I am going to be honest with you and tell you I thought I knew what a running record was before attending the session, but now I can honestly say I KNOW what a running record was (and boy was I wrong the first time!)

The purpose of taking a running record is to better plan for the next guided reading lesson.

Formative assessment= Where are you in the learning of this? (Assess as it is being learned)
Summative assessment=What did you learn?

I had a lot of misconceptions between benchmark assessments and running records.

Yes, I have asked my students to read a passage for me as I tried to figure out their reading level.  I made notes on a copy of the text.  Yes, I called that a running record.  (Don't judge.)

Here are the differences:

Benchmark Assessments are usually used three times a year: Beginning, Middle, and End.
Benchmark Assessments are considered FORMAL assessment (summative).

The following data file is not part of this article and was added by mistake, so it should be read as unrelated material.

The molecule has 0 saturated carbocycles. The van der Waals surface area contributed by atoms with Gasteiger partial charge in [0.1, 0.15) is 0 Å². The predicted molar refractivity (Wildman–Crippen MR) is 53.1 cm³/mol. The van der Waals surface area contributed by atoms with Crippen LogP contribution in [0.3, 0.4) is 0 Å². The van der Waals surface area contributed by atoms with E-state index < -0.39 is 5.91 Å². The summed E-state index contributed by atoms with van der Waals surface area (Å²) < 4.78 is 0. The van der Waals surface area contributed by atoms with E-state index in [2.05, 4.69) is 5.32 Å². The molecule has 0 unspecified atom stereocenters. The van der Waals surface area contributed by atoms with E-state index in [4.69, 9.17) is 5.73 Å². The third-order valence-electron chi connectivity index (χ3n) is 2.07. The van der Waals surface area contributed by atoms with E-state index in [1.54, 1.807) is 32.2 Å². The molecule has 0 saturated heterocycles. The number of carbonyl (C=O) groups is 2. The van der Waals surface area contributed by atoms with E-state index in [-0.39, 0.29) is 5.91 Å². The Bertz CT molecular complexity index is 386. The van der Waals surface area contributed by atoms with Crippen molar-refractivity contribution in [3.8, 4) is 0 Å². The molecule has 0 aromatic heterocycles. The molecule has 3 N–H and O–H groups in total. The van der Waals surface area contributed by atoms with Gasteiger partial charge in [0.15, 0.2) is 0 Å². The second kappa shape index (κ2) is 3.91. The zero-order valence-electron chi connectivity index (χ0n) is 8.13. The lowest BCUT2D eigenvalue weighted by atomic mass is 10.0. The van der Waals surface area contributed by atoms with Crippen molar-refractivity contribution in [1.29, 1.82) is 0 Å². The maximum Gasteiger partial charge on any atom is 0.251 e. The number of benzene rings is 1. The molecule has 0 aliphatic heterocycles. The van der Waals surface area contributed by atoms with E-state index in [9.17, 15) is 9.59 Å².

Benchmark Assessments typically have comprehension questions included and it is the first time students read the text.
Benchmark Assessments assess student reading level.
Benchmark Assessments could include ITBS, TPRI, DIBELS, and using Reading A-Z reading passages to find student's independent or instructional reading level.

Running Records use the same symbols as benchmark assessments; however, they are considered informal assessment (formative).
Running Records are usually completed on a blank piece of paper and do not include comprehension questions.
Running Records are given in order to see how the student is applying strategies and is conducted on the student's SECOND reading (WOAH!  Aha moment!)

We were given the symbols and markings for running records and then we all practiced taking running records.